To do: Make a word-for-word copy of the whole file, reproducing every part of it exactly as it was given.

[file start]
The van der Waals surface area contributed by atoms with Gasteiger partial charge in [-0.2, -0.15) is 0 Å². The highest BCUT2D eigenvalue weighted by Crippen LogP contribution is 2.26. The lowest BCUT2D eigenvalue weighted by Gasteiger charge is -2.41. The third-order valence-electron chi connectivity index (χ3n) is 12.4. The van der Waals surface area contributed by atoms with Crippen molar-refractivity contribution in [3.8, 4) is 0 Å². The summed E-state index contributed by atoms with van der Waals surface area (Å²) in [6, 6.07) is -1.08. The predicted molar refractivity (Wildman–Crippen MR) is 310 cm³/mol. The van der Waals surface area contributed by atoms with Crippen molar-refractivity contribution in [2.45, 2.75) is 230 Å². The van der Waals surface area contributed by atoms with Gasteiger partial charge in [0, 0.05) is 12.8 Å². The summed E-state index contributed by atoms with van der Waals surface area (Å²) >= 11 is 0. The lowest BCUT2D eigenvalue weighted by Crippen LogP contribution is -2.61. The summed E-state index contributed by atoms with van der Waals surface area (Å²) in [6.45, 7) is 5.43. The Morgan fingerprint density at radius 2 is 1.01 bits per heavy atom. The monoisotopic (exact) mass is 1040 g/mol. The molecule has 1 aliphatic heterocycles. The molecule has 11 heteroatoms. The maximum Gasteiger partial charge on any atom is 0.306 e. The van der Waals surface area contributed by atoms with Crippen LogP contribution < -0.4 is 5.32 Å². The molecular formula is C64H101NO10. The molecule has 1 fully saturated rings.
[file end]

The van der Waals surface area contributed by atoms with Gasteiger partial charge in [-0.2, -0.15) is 0 Å². The highest BCUT2D eigenvalue weighted by Crippen LogP contribution is 2.26. The lowest BCUT2D eigenvalue weighted by Gasteiger charge is -2.41. The third-order valence-electron chi connectivity index (χ3n) is 12.4. The van der Waals surface area contributed by atoms with Crippen molar-refractivity contribution in [3.8, 4) is 0 Å². The summed E-state index contributed by atoms with van der Waals surface area (Å²) in [6, 6.07) is -1.08. The predicted molar refractivity (Wildman–Crippen MR) is 310 cm³/mol. The van der Waals surface area contributed by atoms with Crippen molar-refractivity contribution in [2.45, 2.75) is 230 Å². The van der Waals surface area contributed by atoms with Gasteiger partial charge in [0, 0.05) is 12.8 Å². The summed E-state index contributed by atoms with van der Waals surface area (Å²) >= 11 is 0. The lowest BCUT2D eigenvalue weighted by Crippen LogP contribution is -2.61. The summed E-state index contributed by atoms with van der Waals surface area (Å²) in [6.45, 7) is 5.43. The Morgan fingerprint density at radius 2 is 1.01 bits per heavy atom. The monoisotopic (exact) mass is 1040 g/mol. The molecule has 1 aliphatic heterocycles. The molecule has 11 heteroatoms. The maximum Gasteiger partial charge on any atom is 0.306 e. The van der Waals surface area contributed by atoms with Crippen LogP contribution < -0.4 is 5.32 Å². The molecular formula is C64H101NO10. The molecule has 1 fully saturated rings.